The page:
Caviness’ name was dropped from the investigation in 1977 and he emerged in 1978 as a potential Forbes challenger after the Plain Dealer’s “Ken Johnson-like” hit pieces were thought to have demoralized him to the point of resigning. Basil Russo was openly campaigning to replace Forbes as council president and he wasn’t a Kucinich team player. Caviness was seen as more controllable so once he got five councilmen to back him Kucinich threw councilmen he controlled behind him. Their plans blew up when Judge Edward McGettrick dismissed the charges against Forbes and the others and he returned to lead council.
A 1978 recall targeted Kucinich for retaliation and Caviness was forced to back it for “black solidarity.” His voice, however, wasn’t as loud because his daughter-in-law worked for Kucinich as an aide. This writer was a Call & Post employee at the time and was assigned the task by William O. Walker of laying out the “hit piece” he created to attack Kucinich. The 50,000 circulation tabloid newspaper distributed throughout the city featured a sneering picture of Kucinich’s head over a skull and crossbones.
After losing to Wright, Caviness was given a $20,000 a year job as a liaison to George Voinovich who beat the politically-weakened Kucinich in the 1979 mayoral primary a year after he survived the damaging 1978 recall.
Through the years the civil rights issues McDonald and other younger activsts are now addressing were never addressed by either organization if they conflicted with Caviness’ political agenda. The effect of Voinovich’s years over the Cleveland police department while Caviness worked as his council liaison are only now starting to surface.
Black men are being released from prison after decades for crimes they did not commit after the Cleveland cops Caviness’ boss supervised worked with racist prosecutor John T. Corrigan’s racist lawyers to fabricate evidence against them. Caviness was a Voinovich employee when he allowed chief of police Howard Rudolph to control drug dealers Arthur Fecker and Leonard Brooks while they distributed more than $600,000 worth of crack to poor black CMHA residents near Woodhill Estates to raise money for a drug buy in Florida. All for bragging rights at a police convention.
As Voinovich, an opponent of fair housing, sought to fund the housing court in 1980 that Kucinich envisioned would single-handedly prosecute the housing violations council had criminalized, Caviness couldn’t criticize his boss even while wearing a civil rights leader’s “titles.” It was the same when he followed Voinovich to Columbus and got an appointment to chair Ohio’s Civil Rights Commission.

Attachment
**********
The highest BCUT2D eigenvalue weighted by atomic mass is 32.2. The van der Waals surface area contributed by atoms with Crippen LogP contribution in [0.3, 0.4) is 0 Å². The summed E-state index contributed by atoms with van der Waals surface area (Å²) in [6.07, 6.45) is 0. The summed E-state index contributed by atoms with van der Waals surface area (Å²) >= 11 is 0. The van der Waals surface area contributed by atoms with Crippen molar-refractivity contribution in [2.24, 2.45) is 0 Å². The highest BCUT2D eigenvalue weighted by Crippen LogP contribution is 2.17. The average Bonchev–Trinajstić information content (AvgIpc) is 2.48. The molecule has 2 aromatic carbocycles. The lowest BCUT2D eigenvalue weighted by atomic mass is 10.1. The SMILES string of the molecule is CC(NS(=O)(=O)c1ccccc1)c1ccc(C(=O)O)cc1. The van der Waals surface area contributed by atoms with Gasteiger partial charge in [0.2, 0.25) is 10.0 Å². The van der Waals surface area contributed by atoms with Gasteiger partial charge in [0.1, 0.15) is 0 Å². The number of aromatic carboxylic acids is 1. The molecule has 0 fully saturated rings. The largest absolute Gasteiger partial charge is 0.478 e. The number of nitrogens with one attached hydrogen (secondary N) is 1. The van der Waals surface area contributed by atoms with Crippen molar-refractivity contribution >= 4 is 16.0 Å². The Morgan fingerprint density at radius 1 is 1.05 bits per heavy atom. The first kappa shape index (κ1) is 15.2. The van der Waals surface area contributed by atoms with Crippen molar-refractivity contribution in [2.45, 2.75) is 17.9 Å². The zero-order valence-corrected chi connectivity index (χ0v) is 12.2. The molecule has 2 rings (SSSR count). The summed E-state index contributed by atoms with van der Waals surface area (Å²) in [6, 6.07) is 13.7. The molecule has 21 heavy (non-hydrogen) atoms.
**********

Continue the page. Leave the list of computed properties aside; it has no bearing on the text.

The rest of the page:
The type of civil rights policy changes King sought to implement in Cleveland with his trips to the North never materialized here in part because of Caviness’ style and emerging political voice. In East Saint Louis, Caviness was a young pastor trying to make a name for himself with a brand of politics that didn’t fit the consciousness of that city’s black community.
East Saint Louis’ leading black political families, like the Nash’s who’d lived through the 1917 anti-black riots, were operating along the same political dynamics as the “majority rule” Haitians led by Toussaint L’Ouverture. Caviness’ black plan is conceived in racial inferiority and fails to consider that Cleveland’s nearly 400,000 black residents voting in solidarity could elect any candidate they wanted in a county with a 1.1 million population. East Saint Louis’ black population in the 1960’s had exceeded 50 percent and the long-time families realized all of the city’s elected offices were within their reach.
The city’s black residents had been guided in part by information legendary dancer Katherine Dunham would bring back from her frequent trips to Haiti where she also lived. East Saint Louis residents were also influenced heavily by Dr. Leroy Bundy, a dentist who lived between there and Cleveland. Bundy was prosecuted in Cleveland for “allegedly” delivering weapons to black East Saint Louis men to protect themselves during the city’s 1917 anti-black riots. Caviness consciousness of racial inferiority and cutting deals with white politicians didn’t fit in with East Saint Louis’ black politicians. It’s an attitude that has weakened Cleveland’s civil rights movement and black political progress.
The NAACP “brand” Caviness referenced in his letter to McDonald was one his political deal-making has helped destroy. Serious people walked away from the Cleveland NAACP chapter after George Forbes left as president and “the preachers took over” as he called them. The organization’s already-tattered image grew worse as Caviness used it to back his “black plans.” It was the same failed game he’d been pushing since he ousted Rev. John T. Weeden as head of the Baptist Ministers Conference in 1977.
The Cleveland NAACP, like the chapters in Los Angeles, New York, Detroit and other big U.S. cities were used by chapter leaders to accept cash from corporate civil rights offenders who wanted to create the illusion they were okay with black people by paying off their civil rights organizations. It was a tactic that made them irrelevant and distrusted.
As an example, the Cleveland NAACP chapter endorsed Dan Gilbert’s request for $280 million to renovate the Quicken Loans Arena, but exacted no guarantee from Quicken Loans that it would stop redlining black homebuyers seeking homes in predominantly black neighborhoods. The organization accepted a $25,000 check from Gilbert for its Freedom Fund Dinner. The Detroit NAACP chapter was paid $250,000 and like Cleveland got no anti-redlining commitment from Gilbert.
Nationally, the NAACP has never sought to file a class action complaint against any mortgage lender for an obvious racist practice.
McDonald by focusing on civil rights is challenging and looking to break up the selfish dealmaking Caviness’ civil rights tactics has used to enrich himself and others at the expense of “the black community” whose rights he should have been defending.
Two years after Caviness took over the Baptist Ministers Conference Artha Woods, the late Ward 6 councilwoman, complained about the number of politicians stomping through the churches and disrupting services in 1979. She complained to the Call & Post’s W.O. Walker that the practice was disrespectful and diluting the black vote.
Caviness has no justifiable reason to submit a letter of complaint to the national NAACP about McDonald’s decision to join with other civil rights leaders who stood outside his church and questioned his judgement and award to Budish.